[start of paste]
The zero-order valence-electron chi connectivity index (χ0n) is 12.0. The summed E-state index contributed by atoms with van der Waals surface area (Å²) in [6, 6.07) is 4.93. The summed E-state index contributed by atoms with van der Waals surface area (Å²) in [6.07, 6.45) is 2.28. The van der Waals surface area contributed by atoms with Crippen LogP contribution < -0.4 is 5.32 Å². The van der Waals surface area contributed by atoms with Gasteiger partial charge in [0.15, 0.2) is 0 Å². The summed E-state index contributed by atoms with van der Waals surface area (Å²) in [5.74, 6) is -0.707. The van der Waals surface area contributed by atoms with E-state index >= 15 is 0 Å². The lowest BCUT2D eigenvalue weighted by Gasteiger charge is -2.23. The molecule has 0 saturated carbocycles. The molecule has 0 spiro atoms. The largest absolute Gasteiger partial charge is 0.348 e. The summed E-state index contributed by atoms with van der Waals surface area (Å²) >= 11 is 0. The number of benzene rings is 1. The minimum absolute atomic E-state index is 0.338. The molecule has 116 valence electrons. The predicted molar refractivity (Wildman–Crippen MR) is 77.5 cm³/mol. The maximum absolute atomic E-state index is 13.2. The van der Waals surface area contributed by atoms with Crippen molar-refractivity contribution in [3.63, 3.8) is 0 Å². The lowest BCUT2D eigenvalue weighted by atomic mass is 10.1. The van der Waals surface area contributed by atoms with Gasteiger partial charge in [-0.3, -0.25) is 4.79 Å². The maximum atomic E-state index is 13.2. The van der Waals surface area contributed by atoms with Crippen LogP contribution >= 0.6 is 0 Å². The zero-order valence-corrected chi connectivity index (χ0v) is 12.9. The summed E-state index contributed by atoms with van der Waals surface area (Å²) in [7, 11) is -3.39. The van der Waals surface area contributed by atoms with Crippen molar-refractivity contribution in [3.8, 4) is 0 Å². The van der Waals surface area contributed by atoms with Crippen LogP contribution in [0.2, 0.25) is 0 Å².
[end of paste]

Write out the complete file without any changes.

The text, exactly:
The zero-order valence-electron chi connectivity index (χ0n) is 12.0. The summed E-state index contributed by atoms with van der Waals surface area (Å²) in [6, 6.07) is 4.93. The summed E-state index contributed by atoms with van der Waals surface area (Å²) in [6.07, 6.45) is 2.28. The van der Waals surface area contributed by atoms with Crippen LogP contribution < -0.4 is 5.32 Å². The van der Waals surface area contributed by atoms with Gasteiger partial charge in [0.15, 0.2) is 0 Å². The summed E-state index contributed by atoms with van der Waals surface area (Å²) in [5.74, 6) is -0.707. The van der Waals surface area contributed by atoms with E-state index >= 15 is 0 Å². The lowest BCUT2D eigenvalue weighted by Gasteiger charge is -2.23. The molecule has 0 saturated carbocycles. The molecule has 0 spiro atoms. The largest absolute Gasteiger partial charge is 0.348 e. The summed E-state index contributed by atoms with van der Waals surface area (Å²) >= 11 is 0. The number of benzene rings is 1. The minimum absolute atomic E-state index is 0.338. The molecule has 116 valence electrons. The predicted molar refractivity (Wildman–Crippen MR) is 77.5 cm³/mol. The maximum absolute atomic E-state index is 13.2. The van der Waals surface area contributed by atoms with Crippen molar-refractivity contribution in [3.63, 3.8) is 0 Å². The lowest BCUT2D eigenvalue weighted by atomic mass is 10.1. The van der Waals surface area contributed by atoms with Gasteiger partial charge in [-0.3, -0.25) is 4.79 Å². The maximum atomic E-state index is 13.2. The van der Waals surface area contributed by atoms with Crippen LogP contribution >= 0.6 is 0 Å². The zero-order valence-corrected chi connectivity index (χ0v) is 12.9. The summed E-state index contributed by atoms with van der Waals surface area (Å²) in [7, 11) is -3.39. The van der Waals surface area contributed by atoms with Crippen molar-refractivity contribution in [3.8, 4) is 0 Å². The van der Waals surface area contributed by atoms with Crippen LogP contribution in [0.2, 0.25) is 0 Å².